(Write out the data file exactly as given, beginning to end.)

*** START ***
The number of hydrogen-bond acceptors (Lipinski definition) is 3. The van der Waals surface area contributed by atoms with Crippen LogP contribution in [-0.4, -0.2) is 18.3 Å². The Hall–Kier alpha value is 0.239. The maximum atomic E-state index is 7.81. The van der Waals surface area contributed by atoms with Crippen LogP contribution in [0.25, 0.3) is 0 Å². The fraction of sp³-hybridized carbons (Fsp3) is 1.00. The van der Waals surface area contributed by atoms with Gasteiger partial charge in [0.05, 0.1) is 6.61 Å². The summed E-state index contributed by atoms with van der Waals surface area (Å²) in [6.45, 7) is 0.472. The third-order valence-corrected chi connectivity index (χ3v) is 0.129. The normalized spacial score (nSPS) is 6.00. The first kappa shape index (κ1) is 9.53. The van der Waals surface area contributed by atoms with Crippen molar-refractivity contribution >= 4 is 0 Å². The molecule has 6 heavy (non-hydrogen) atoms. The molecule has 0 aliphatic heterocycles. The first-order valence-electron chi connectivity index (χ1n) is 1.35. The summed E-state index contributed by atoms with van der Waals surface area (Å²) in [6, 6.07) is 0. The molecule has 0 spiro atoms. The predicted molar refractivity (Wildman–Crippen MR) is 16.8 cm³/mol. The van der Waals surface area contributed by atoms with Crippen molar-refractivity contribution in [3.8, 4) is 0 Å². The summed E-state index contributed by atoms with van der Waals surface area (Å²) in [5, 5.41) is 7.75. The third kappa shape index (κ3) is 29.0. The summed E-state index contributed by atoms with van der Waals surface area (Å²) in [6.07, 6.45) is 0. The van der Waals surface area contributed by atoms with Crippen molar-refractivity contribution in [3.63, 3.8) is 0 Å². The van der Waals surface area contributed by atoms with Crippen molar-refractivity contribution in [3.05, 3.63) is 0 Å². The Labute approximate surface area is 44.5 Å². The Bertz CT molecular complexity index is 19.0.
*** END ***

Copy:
The number of hydrogen-bond acceptors (Lipinski definition) is 3. The van der Waals surface area contributed by atoms with Crippen LogP contribution in [-0.4, -0.2) is 18.3 Å². The Hall–Kier alpha value is 0.239. The maximum atomic E-state index is 7.81. The van der Waals surface area contributed by atoms with Crippen LogP contribution in [0.25, 0.3) is 0 Å². The fraction of sp³-hybridized carbons (Fsp3) is 1.00. The van der Waals surface area contributed by atoms with Gasteiger partial charge in [0.05, 0.1) is 6.61 Å². The summed E-state index contributed by atoms with van der Waals surface area (Å²) in [6.45, 7) is 0.472. The third-order valence-corrected chi connectivity index (χ3v) is 0.129. The normalized spacial score (nSPS) is 6.00. The first kappa shape index (κ1) is 9.53. The van der Waals surface area contributed by atoms with Crippen molar-refractivity contribution >= 4 is 0 Å². The molecule has 6 heavy (non-hydrogen) atoms. The molecule has 0 aliphatic heterocycles. The first-order valence-electron chi connectivity index (χ1n) is 1.35. The summed E-state index contributed by atoms with van der Waals surface area (Å²) in [6, 6.07) is 0. The molecule has 0 spiro atoms. The predicted molar refractivity (Wildman–Crippen MR) is 16.8 cm³/mol. The van der Waals surface area contributed by atoms with Crippen molar-refractivity contribution in [3.8, 4) is 0 Å². The summed E-state index contributed by atoms with van der Waals surface area (Å²) in [5, 5.41) is 7.75. The third kappa shape index (κ3) is 29.0. The summed E-state index contributed by atoms with van der Waals surface area (Å²) in [6.07, 6.45) is 0. The van der Waals surface area contributed by atoms with Crippen molar-refractivity contribution in [3.63, 3.8) is 0 Å². The van der Waals surface area contributed by atoms with Crippen molar-refractivity contribution in [3.05, 3.63) is 0 Å². The Labute approximate surface area is 44.5 Å². The Bertz CT molecular complexity index is 19.0.